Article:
A key issue currently being debated in American foreign policy and Chinese leadership is North Korea’s purported hydrogen bomb test, Draitser stated.
“The United States and China are two of the central players in this ongoing North Korea issue. From the US perspective, they would like to be able to lean on China in order to isolate further North Korea and its government … China has maintained a somewhat neutral position, on the one hand being a guarantor of agreements between the West and North Korea, on the other hand taking a somewhat defensive position when it comes to North Korea.”
“From the North Korean perspective, there are a number of things that need to be improved in the country in terms of the investment climate, in terms of allowing the country to continue on an independent development course while at the same time not being a hermetic kingdom that it has become. In many ways, North Korea would benefit tremendously from China as interlocutor here.”
If the US persists in conducting large-scale military maneuvers near the DPRK, the country is unlikely to listen to American entreaties, Draitser believes.
“What the nuclear deterrence allows North Korea to do is to enter into any negotiation from a position of, if not strength, at least equal footing. They are not forced to make concessions solely to please the United States or any other party. If North Korea were to be without that nuclear deterrent, then they would be subject to the kinds of coercion the US uses traditionally.”
America is not interested in peace in the Korean peninsula, Draitser suggests. Otherwise, he asserts, the US would have stopped South Korea from its overt military buildup, he said, offering that, in this case, China plays a stabilizing role in the region.
China as counterbalance
“China sees itself as defending the non-Western interests in the region, namely its own,” suggests the author, adding that the DPRK is not the most important topic on the agenda.
Ongoing South China Sea confrontations, a dispute between China and Japan over the Senkaku and Diaoyu islands, as well as a number of other issues put the US and the People’s Republic of China in a “regional competition for influence, if not proxy conflict,” Draitser claims.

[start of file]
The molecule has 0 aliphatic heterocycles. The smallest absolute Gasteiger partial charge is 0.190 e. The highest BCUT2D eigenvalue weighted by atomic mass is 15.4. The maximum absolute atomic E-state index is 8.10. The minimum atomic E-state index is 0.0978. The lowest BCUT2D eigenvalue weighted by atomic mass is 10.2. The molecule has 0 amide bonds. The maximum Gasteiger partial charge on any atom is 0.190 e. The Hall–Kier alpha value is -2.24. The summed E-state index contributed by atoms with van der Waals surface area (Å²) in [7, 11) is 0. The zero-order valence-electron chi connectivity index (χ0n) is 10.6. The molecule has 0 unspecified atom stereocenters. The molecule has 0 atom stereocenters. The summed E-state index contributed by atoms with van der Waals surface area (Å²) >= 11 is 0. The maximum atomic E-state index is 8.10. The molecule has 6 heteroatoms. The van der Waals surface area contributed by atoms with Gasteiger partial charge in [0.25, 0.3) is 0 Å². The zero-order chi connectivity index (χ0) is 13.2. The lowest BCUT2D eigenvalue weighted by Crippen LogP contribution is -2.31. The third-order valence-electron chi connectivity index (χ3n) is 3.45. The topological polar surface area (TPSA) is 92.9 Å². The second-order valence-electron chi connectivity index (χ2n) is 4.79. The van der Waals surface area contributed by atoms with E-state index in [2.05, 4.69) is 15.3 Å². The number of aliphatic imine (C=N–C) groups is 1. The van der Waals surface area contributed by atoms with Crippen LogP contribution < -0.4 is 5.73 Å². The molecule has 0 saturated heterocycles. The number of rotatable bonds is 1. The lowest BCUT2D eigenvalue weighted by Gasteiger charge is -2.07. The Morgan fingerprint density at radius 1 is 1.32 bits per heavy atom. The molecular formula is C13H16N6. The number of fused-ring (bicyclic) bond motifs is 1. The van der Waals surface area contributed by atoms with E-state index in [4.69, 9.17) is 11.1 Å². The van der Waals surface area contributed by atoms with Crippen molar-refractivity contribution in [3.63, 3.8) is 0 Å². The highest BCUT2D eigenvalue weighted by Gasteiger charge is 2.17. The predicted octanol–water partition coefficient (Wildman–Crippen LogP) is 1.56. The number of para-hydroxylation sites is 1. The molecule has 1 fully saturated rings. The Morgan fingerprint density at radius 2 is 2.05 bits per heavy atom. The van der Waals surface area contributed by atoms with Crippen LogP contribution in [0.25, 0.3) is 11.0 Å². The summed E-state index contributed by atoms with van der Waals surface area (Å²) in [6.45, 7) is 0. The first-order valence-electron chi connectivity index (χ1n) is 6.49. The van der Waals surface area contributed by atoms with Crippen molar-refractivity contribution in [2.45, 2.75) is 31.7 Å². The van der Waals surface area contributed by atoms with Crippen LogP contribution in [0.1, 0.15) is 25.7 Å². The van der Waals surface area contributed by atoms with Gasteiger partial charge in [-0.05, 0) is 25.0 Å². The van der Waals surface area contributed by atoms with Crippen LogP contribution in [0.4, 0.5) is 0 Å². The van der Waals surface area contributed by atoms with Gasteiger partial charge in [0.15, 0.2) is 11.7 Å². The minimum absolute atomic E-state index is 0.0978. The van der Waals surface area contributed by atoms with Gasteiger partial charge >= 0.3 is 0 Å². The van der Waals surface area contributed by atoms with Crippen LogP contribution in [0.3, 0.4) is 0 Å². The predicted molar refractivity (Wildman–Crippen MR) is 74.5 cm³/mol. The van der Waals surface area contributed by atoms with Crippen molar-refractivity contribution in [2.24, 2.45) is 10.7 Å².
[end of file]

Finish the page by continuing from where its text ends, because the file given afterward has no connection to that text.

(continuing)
“There are a number of disputed territories throughout the South China Sea that have been disputed for many years, some of these disputes going back to the end of WW2. China has grown in its maritime influence both in terms of its commercial shipping interests and increasingly militarily… It has … established what other global powers have, namely a sphere of interests that’s free of meddling in or hegemony of another global power.”
The power of economy
The short-term approach of the US is aimed at decreasing the growth of China as regional power, Draitser said.
“US is perfectly willing to accept China as an economic power so long as it doesn’t flex any muscles in and round of military and/or political hegemony.”
The “trade agreement … would freeze out China, the dominant economic player in Asia … and allow for an increased trade between Southeast Asian, South-American countries and the United States. In other words, it would maintain the US hegemony in the South-East Asia under the auspices of corporate hegemony.”
China has struck back at the TPP and the IMF, with initiatives that would enable investment growth in infrastructure and economic development throughout Asia, using the Asian Infrastructure Investment Bank and BRICS institutions.
“China is now presenting itself as an alternative, including its growing relations with Russia. This fundamentally changes the balance of power in the world, as Global South countries look East for their development and their investment. That’s what scares the United States more than anything else,” Draitser said.